One-on-one with Fatal1ty at CES

Johnathan “Fatal1ty” Wendel is known by a lot of people as the closest thing professional gaming has to a Michael Jordan. He’s won a ton of tournaments and made a lot of bread in the past few years. Now he’s got his own line of gaming products, and at the beginning of this week, announced his partnership with DirecTV and Fox Family to serve as the host/commentator for DirecTV’s Championship Gaming Series.

The series is slated to start internationally broadcasting to about 100 million homes this spring. It’s going to feature gaming teams from North America, Latin America, United Kingdom, Europe, Middle East, Asia and Australia. The prize is $1 million.

I managed to catch up to Fatal1ty at CES today for a few minutes. After the jump is our conversation. My questions are in bold. Read and enjoy if you like.

Talk a little about what’s going on with Direct TV

“(Fox and DirecTV) are trying to make gaming into a real sport. They’re gonna have managers, they’re gonna have a draft, just like you would for any other major sport, and the players that play on the series will be paid a salary to compete and be a part of that team. On top of that, it’s going to be available to over 100 million homes around the world., and we have got IGN Entertainment and MySpace to help promote it.”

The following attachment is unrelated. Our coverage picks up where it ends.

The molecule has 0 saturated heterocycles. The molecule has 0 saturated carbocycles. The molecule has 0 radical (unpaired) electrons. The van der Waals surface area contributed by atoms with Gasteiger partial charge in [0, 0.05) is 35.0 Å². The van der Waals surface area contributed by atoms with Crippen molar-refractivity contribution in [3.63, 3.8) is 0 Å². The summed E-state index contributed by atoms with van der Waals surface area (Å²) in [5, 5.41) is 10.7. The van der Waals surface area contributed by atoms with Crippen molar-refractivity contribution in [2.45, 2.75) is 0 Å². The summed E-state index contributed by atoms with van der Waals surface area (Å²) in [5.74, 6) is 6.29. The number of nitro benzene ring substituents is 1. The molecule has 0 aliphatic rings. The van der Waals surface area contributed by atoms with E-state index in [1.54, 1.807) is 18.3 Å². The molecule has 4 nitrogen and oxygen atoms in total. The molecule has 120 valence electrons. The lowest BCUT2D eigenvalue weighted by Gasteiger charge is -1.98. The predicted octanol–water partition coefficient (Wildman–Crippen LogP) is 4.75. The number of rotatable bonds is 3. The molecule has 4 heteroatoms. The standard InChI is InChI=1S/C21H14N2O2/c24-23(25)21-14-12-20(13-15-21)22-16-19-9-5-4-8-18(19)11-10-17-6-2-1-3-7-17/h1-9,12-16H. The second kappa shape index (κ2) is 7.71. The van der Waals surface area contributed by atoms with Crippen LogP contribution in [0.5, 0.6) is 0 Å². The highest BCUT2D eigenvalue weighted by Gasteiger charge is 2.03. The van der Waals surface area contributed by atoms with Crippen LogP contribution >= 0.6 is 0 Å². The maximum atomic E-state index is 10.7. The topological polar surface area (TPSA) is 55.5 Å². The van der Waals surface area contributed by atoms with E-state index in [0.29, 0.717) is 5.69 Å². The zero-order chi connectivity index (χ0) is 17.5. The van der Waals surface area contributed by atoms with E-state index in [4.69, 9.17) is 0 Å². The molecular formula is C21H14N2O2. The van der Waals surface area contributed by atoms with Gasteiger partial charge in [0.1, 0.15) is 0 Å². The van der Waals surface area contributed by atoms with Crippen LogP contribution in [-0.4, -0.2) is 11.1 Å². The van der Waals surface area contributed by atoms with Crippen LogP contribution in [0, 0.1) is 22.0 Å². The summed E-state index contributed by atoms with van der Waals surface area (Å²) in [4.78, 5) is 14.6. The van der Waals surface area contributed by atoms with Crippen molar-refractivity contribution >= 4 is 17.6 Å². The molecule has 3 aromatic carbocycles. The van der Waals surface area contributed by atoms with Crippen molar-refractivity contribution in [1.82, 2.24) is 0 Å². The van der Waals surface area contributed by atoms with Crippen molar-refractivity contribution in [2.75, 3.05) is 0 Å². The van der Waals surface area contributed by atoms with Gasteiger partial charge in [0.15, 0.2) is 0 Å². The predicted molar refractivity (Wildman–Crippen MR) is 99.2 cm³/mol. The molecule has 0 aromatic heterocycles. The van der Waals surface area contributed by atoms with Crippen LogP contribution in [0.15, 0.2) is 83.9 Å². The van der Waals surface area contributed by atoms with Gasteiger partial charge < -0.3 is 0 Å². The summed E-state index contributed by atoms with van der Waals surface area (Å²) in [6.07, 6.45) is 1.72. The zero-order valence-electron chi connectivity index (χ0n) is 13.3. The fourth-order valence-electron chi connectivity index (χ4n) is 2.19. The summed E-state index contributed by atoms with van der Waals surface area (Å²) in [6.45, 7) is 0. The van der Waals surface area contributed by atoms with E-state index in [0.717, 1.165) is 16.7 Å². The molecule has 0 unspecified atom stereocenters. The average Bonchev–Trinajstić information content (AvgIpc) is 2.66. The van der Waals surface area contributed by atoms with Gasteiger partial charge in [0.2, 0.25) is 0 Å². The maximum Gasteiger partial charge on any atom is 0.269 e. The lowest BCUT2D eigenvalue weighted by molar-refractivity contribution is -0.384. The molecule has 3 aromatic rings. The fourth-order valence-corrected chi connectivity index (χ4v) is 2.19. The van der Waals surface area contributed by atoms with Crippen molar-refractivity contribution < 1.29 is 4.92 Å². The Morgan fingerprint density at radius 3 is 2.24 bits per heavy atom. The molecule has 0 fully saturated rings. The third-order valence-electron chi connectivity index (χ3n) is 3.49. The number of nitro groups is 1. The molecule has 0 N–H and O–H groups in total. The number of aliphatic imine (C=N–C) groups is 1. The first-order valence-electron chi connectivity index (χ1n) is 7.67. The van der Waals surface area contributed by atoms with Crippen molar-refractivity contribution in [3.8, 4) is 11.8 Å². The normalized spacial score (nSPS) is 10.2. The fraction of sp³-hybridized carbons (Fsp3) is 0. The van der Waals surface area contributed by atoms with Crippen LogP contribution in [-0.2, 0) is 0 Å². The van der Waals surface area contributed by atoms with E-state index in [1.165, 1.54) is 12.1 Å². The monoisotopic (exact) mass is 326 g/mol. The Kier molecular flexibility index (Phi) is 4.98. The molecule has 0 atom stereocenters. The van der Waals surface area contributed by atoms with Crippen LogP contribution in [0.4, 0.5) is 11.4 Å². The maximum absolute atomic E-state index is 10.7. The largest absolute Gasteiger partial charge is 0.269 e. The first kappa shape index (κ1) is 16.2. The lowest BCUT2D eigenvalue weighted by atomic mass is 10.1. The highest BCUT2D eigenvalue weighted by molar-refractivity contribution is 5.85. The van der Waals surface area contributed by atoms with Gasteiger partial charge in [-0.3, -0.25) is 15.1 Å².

What exactly is your role in all this?

“I’m basically working in the “host” role, and my goal is to help promote this sport as much as I can. This is the next step for me, this is the next level of making gaming a mainstream sport. I’ll be a TV commentary guy — play-by-play, strategy, what’s going on, give a history of my career or what I would have done in a certain situation. So for the next year to three years or so, I’ll be doing this. I’ll still be gaming of course — by no means am I retiring. This is just me putting my energy into helping promote gaming to the next level, because right now is the time. This is a once-in-a-lifetime opportunity to really make gaming a sport. I’m gonna try my best to make it happen. We have a great team, and a lot of credibility coming into this. By me being a commentator and telling you what’s going on, I’m going to explain to you why this IS a sport — there’s tension, reflexes, timing, strategy, everything. I’ll talk about all that stuff.

You’re stepping into this “ambassdor” role for gaming. You’ve seen legislation come out regarding video games — are we going to see you expand that role and talking to politicians one day?

” I’d say most definitely. Just like any other athlete — you look at Michael Jordan and he has say in a lot of different things, mostly with like the player’s association, stuff like that. He had a big voice for all the basketball players — that’s kind of what I’ve been planning with gaming. I’ve had companies talk to me all the time, I’ve talked to some guys from the White House before — I just randomly ran into them and they were interested in talking to me. I even had ex-CIA agents talk to me, so maybe they want me to do something for the Army. I haven’t really done anything that progressive (with politicians) yet, but I know there’s been interest from them in my story and what I do.

Just a few years ago, you were known as one of, if not the, best gamer. Now you’ve sort of become this “mogul” — how has that changed your motivations over the years?